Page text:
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US Elections: Alliances vs Isolationism


In his four-sentence response to a question asking whether the United States could still "play the role of the world power that it played in World War II and the Cold War," Biden drew a key distinction from his rival: "I have a fundamental a different view on a number of issues than Mr. Trump. Number one: I truly believe that we have alliances around the world that are both values-based and practice-based. And he, Trump, just wanted to give them up. He says he deals with practical matters one on one.”

Biden returned repeatedly during the interview to the importance of alliances and his efforts to deepen and expand them since taking office. Biden has taken credit for making NATO "significantly stronger than when he took office," putting together an "incredibly broad Indo-Pacific strategy," persuading Japan to devote "3 percent of its GDP to defense" and promoting closer relations between Japan and South Korea: “I managed to put together four or five major initiatives in Europe. I put together the Quad (Quadrilateral Security Dialogue), which had never existed before. I put together - I mean personally, put together - while working on this, I put together AUCUS with the UK and Australia. I have drawn up an agreement between Japan and the Philippines regarding international air and sea routes and territorial integrity."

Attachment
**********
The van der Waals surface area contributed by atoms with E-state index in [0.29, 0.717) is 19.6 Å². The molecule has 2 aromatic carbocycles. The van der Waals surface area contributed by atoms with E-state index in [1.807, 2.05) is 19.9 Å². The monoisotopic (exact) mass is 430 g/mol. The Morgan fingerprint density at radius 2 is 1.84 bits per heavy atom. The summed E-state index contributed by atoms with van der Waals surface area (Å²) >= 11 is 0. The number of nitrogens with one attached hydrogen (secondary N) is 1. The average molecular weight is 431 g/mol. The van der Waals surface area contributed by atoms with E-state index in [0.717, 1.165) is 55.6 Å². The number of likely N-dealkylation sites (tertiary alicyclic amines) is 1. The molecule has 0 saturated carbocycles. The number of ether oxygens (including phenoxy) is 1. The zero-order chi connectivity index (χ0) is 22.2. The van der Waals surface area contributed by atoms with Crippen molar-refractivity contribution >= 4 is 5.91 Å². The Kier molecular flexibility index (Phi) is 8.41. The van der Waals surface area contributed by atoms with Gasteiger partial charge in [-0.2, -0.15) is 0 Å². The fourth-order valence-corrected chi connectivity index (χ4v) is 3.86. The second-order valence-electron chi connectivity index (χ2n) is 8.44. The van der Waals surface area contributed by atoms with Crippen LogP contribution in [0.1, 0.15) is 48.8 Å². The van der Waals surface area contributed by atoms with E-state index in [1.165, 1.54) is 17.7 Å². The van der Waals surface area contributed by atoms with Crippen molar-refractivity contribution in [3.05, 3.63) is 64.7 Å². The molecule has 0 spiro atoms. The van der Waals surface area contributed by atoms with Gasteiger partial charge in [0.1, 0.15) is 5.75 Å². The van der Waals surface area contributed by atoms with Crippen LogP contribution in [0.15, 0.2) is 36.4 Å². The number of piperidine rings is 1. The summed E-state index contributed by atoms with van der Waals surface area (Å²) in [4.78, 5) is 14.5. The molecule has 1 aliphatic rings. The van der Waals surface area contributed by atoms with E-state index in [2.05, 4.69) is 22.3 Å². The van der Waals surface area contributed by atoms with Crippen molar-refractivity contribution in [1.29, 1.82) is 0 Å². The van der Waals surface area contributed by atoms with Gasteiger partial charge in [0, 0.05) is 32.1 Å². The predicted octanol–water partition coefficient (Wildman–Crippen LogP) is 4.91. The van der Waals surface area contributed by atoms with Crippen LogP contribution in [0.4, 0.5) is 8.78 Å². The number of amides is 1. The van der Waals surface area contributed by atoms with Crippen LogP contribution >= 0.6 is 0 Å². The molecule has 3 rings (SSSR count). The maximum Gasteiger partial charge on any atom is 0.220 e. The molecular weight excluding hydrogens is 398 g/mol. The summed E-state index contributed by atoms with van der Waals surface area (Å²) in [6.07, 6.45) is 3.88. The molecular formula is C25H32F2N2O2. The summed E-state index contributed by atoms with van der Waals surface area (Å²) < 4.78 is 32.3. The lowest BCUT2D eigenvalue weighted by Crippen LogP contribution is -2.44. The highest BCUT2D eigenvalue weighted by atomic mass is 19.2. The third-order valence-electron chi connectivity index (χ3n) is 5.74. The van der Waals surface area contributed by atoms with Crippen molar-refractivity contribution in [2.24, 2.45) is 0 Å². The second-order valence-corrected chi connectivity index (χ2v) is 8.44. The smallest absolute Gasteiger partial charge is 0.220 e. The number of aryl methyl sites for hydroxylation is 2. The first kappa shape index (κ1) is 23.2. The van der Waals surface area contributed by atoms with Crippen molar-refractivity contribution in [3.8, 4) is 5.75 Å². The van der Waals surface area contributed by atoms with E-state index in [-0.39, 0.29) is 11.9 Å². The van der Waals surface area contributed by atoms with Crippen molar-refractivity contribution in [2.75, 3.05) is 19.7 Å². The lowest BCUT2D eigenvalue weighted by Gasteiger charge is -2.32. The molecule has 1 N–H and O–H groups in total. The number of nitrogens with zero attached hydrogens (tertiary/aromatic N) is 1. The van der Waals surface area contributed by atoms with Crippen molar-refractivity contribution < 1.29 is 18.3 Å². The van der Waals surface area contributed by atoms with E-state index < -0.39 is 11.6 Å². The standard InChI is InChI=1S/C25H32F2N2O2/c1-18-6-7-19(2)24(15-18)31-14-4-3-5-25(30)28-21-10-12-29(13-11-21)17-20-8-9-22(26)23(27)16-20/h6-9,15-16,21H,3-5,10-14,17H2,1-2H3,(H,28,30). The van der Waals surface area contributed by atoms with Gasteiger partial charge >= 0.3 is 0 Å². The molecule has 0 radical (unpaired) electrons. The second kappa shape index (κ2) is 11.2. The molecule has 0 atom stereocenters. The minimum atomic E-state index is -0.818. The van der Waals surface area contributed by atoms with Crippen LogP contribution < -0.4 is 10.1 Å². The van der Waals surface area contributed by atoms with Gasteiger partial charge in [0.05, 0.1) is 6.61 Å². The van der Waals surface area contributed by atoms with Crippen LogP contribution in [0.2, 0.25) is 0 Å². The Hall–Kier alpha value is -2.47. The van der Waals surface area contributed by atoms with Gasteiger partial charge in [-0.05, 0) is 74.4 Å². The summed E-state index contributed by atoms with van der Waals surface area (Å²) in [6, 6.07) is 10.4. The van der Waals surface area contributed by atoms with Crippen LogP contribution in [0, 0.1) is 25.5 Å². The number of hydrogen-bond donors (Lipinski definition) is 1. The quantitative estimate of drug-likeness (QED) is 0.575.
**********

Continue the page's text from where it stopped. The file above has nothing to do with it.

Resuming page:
The details of Biden's claims may be disputed. Japan's defense spending as a percentage of GDP will be only 1.6 percent in 2024 (Japanese government has promised to reach 2 percent of GDP by 2027), he did not create the Quad from scratch, etc. But the general thrust of Biden's claims rings true—alliances are critical to his policies, and they are stronger than they were four years ago.

The question is, who is listening to Biden's calls to invest in alliances? With fears that a second Trump presidency is not out of the question, this has many wondering about the global future. As Biden noted at the end of his speech: “There is not a single major international meeting that I have attended that, before it ends (and I have attended many, more than most presidents in three and a half years), some world leader didn't take me aside and say, “He [Trump] can't win. You can't let him win."

What's less clear, however, is that American voters think the same way as these leaders. It's not that they are hostile to alliances. On the contrary, most polls show that Americans like having friends and partners and believe the United States should live up to its commitments. Rather, alliances—and foreign policy in general—rank low on the list of concerns Americans go to the polls with.


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